Photosynthetic bacteria have relatively simple pho-totransduction machinery, with one of two general types of reaction center. One type (found in purple bacteria) passes electrons through pheophytin (chlorophyll lacking the central Mg2+ ion) to a quinone. The other (in green sulfur bacteria) passes electrons through a quinone to an iron-sulfur center. Cyanobacteria and plants have two photosystems (PSI, PSII), one of each type, acting in tandem. Biochemical and biophysical studies have revealed many of the molecular details of reaction centers of bacteria, which therefore serve as prototypes for the more complex phototransduction systems of plants.

The Pheophytin-Quinone Reaction Center (Type II Reaction Center) The photosynthetic machinery in purple bacteria consists of three basic modules (Fig. 19-47a): a single reaction center (P870), a cytochrome bc1 electron-transfer complex similar to Complex III of the mito-chondrial electron-transfer chain, and an ATP synthase, also similar to that of mitochondria. Illumination drives electrons through pheophytin and a quinone to the cy-tochrome bc1 complex; after passing through the complex, electrons flow through cytochrome c2 back to the reaction center, restoring its preillumination state. This light-driven cyclic flow of electrons provides the energy for proton pumping by the cytochrome bc1 complex. Powered by the resulting proton gradient, ATP synthase produces ATP, exactly as in mitochondria.

The three-dimensional structures of the reaction centers of purple bacteria (Rhodopseudomonas viridis and Rhodobacter sphaeroides), deduced from x-ray crystallography, shed light on how phototransduction takes place in a pheophytin-quinone reaction center. The R. viridis reaction center (Fig. 19-48a) is a large protein complex containing four polypeptide subunits and 13 cofactors: two pairs of bacterial chlorophylls, a pair of pheophytins, two quinones, a nonheme iron, and four hemes in the associated c-type cytochrome.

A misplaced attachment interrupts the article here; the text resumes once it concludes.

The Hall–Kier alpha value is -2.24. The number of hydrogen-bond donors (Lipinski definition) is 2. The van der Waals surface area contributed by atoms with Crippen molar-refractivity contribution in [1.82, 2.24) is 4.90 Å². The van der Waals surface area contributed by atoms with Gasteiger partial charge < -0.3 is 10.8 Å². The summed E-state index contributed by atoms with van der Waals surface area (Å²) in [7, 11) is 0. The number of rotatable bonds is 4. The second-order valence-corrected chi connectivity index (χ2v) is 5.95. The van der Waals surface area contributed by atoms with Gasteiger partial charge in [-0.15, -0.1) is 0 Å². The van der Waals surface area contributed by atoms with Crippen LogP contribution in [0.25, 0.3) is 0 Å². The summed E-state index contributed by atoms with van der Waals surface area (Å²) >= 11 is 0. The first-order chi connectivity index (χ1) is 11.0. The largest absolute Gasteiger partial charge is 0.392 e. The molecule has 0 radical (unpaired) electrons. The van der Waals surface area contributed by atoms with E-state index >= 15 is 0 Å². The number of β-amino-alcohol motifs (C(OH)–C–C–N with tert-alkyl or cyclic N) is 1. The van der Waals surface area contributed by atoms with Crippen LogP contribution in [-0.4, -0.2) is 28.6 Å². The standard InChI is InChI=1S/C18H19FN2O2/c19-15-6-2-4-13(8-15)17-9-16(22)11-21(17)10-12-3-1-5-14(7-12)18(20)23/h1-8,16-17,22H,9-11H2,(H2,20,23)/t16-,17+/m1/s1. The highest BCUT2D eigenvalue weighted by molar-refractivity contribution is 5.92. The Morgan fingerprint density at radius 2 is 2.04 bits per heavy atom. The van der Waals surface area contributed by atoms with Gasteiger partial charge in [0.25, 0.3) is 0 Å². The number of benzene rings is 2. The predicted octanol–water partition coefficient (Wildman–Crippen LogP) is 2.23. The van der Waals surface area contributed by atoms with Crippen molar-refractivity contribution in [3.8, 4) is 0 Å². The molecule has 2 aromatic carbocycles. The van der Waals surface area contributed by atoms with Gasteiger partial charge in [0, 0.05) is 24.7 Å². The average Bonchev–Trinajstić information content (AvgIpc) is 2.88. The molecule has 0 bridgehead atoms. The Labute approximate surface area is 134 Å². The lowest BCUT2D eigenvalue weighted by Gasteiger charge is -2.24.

The extremely rapid sequence of electron transfers shown in Figure 19-48b has been deduced from physical studies of the bacterial pheophytin-quinone centers, using brief flashes of light to trigger phototransduction and a variety of spectroscopic techniques to follow the flow of electrons through several carriers. A pair of bacteriochlorophylls—the "special pair," designated (Chl)2—is the site of the initial photochemistry in the bacterial reaction center. Energy from a photon absorbed by one of the many antenna chlorophyll molecules surrounding the reaction center reaches (Chl)2 by exciton transfer. When these two chlorophyll molecules—so close that their bonding orbitals overlap—absorb an ex-citon, the redox potential of (Chl)2 is shifted, by an amount equivalent to the energy of the photon, converting the special pair to a very strong electron donor. The (Chl)2 donates an electron that passes through a neighboring chlorophyll monomer to pheophytin (Pheo). This produces two radicals, one positively charged (the special pair of chlorophylls) and one negatively charged (the pheophytin):

(Chl)2 + Pheo-> '(Chl)+ + 'Pheo— (charge separation)

The pheophytin radical now passes its electron to a tightly bound molecule of quinone (QA ), converting it to a semiquinone radical, which immediately donates its